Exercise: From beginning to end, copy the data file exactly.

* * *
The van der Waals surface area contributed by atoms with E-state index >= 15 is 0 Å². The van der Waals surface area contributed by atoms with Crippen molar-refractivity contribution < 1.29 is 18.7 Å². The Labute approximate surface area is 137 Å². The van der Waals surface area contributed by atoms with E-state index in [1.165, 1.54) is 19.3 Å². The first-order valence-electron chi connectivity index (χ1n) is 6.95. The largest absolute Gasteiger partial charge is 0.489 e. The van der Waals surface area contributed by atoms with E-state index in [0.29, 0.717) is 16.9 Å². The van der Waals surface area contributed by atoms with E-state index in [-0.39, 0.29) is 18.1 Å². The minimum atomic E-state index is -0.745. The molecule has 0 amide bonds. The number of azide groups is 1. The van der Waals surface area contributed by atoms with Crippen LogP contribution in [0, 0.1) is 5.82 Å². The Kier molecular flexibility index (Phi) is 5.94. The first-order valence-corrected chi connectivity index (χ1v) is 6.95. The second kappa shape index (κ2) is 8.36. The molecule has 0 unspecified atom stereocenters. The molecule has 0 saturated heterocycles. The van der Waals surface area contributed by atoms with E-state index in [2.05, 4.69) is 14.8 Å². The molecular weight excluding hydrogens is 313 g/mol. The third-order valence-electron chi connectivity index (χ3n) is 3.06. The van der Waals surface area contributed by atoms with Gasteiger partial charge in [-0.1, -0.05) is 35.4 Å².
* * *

The van der Waals surface area contributed by atoms with E-state index >= 15 is 0 Å². The van der Waals surface area contributed by atoms with Crippen molar-refractivity contribution < 1.29 is 18.7 Å². The Labute approximate surface area is 137 Å². The van der Waals surface area contributed by atoms with E-state index in [1.165, 1.54) is 19.3 Å². The first-order valence-electron chi connectivity index (χ1n) is 6.95. The largest absolute Gasteiger partial charge is 0.489 e. The van der Waals surface area contributed by atoms with E-state index in [0.29, 0.717) is 16.9 Å². The van der Waals surface area contributed by atoms with E-state index in [-0.39, 0.29) is 18.1 Å². The minimum atomic E-state index is -0.745. The molecule has 0 amide bonds. The number of azide groups is 1. The van der Waals surface area contributed by atoms with Crippen LogP contribution in [0, 0.1) is 5.82 Å². The Kier molecular flexibility index (Phi) is 5.94. The first-order valence-corrected chi connectivity index (χ1v) is 6.95. The second kappa shape index (κ2) is 8.36. The molecule has 0 unspecified atom stereocenters. The molecule has 0 saturated heterocycles. The van der Waals surface area contributed by atoms with E-state index in [2.05, 4.69) is 14.8 Å². The molecular weight excluding hydrogens is 313 g/mol. The third-order valence-electron chi connectivity index (χ3n) is 3.06. The van der Waals surface area contributed by atoms with Gasteiger partial charge in [-0.1, -0.05) is 35.4 Å².